One Nation, Under CCTV

By skepticlawyer

I forgot to put one of these up last week (as in, a chit-chat thread), which meant that the previous week’s Saturday chit-chat thread got rather long and out of hand. Bear with me, I am trying to get into the habit…

Since this weekend is the 10th Anniversary of 9/11, rather than do a separate, specialist post, I’d like to invite our regulars to put a link up highlighting a piece of writing or imagery that they think is a quality response to or commentary on the events of that day. I’ve included one of mine with this post (one of Banksy’s inspired pieces of public-spirited graffiti), for the simple reason that I lived in London before 9/11, and can thus remember when Britain wasn’t one nation, under CCTV.

If the piece you wish to highlight is an example of your writing, please don’t let false modesty inhibit you. I would much rather a collection of material that people consider good by their own lights than second hand stuff written by others.

If nothing else, that has the merit of candour.

 

21 Comments

  1. Movius
    Posted September 10, 2011 at 11:22 am | Permalink

    All that surveillance certainly helped during the recent riots…

    http://www.abc.net.au/news/2011-09-09/sept-11-eyewitness-shares-new-photos/2877090 The last picture in this article certainly gives a good example of the scale of the destruction.

    One thing that will always stick in my mind is hearing the news of the first plane hitting the first tower, then the second, and then the first collapse on the internet. After which I told my family to find a TV channel that was covering it live, (which was only channel 10 at this point.)

    I then watched most of this sequence play out again “live” on television. Ten were still in the habit of showing their “live” TV in Adelaide on a half hour delay from EST. It’s not hard to see how some people could twist this experience into bizarre conspiracy theories.

  2. Posted September 10, 2011 at 11:49 am | Permalink

    The very first thing I ever wrote on the internet. I wrote about it because it was the 12th of Sep and I couldn’t think of anything else.

  3. kvd
    Posted September 10, 2011 at 4:04 pm | Permalink

    [email protected] thanks for that; it’s quite accurate for the time. I remember starting to think maybe two or three years after the event how we had willingly ceded our freedom to people who promised to keep us safe, but all they really did was tighten their control of our daily lives.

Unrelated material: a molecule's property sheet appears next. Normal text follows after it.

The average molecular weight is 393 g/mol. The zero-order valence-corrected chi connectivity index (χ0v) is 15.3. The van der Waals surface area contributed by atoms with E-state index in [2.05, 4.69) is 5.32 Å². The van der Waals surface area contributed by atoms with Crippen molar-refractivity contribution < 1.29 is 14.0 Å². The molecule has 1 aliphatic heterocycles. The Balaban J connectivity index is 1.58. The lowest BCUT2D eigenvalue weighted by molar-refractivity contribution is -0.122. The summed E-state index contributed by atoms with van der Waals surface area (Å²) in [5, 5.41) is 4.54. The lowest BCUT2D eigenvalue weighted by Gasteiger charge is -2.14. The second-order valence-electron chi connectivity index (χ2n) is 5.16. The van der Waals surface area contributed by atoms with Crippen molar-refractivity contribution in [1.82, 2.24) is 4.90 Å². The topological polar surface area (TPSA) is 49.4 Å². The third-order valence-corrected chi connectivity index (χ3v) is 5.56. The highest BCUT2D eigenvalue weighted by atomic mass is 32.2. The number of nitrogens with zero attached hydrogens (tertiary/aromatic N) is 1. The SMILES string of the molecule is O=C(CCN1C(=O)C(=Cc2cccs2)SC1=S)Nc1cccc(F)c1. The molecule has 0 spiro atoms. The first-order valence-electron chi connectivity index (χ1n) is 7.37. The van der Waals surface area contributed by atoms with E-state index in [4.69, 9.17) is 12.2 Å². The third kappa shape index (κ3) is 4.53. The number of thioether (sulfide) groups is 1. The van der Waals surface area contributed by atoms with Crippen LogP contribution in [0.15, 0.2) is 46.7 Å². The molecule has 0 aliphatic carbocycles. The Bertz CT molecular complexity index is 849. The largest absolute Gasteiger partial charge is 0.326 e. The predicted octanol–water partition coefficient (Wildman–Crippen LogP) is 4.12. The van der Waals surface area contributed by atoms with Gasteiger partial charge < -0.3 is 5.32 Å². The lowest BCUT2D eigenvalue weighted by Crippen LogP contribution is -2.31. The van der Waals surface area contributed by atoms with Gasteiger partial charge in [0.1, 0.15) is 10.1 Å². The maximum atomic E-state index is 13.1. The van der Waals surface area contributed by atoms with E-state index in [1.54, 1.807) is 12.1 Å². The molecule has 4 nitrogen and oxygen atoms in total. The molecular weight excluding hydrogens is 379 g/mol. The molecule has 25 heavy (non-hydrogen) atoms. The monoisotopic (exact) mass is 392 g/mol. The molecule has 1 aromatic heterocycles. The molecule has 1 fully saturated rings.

I also remember at the time of the attacks being shocked by my two (late teen) sons’ violent reactions – “ragheads” is the word I particularly remember, and trying to balance that against the absolute relief I had felt when my older (idolised) brother missed the last conscription lottery for the Vietnam war.

  4. Posted September 10, 2011 at 8:24 pm | Permalink

    I’ve been waiting to see what Banksy’s had to say, if anything, about the London riots in August. Perhaps actual street violence, and real ordinary people looting and behaving badly is a bit much for his romantic anarchist vision of tasteful, proper disorder?
    All I’ve got is this one from May which I find very, very blackly funny in hindsight.

  5. Posted September 10, 2011 at 9:44 pm | Permalink

    Crumbs, Liam, talk about an image made extraordinary by subsequent events!

  6. Posted September 10, 2011 at 10:40 pm | Permalink

    By the looks of it, he’d be in favour. Stokes Croft was a genuine riot that happened shortly before the big London ones (Tesco’s opened a local store directly opposite an anarchist squat I think was the story) and soon after the black-bloc occupation of Trafalgar Square following the mainstream March for the Alternative protest (so mainstream even *I* was there).

    The radical left is trying to paint this as an extended version of what happened in Greece with the British proletariat rising up against their capitalist masters. If the Stoke rioters get treated in court like the London ones, they’ll be needing all the money he can raise for them.

  7. Posted September 11, 2011 at 4:53 am | Permalink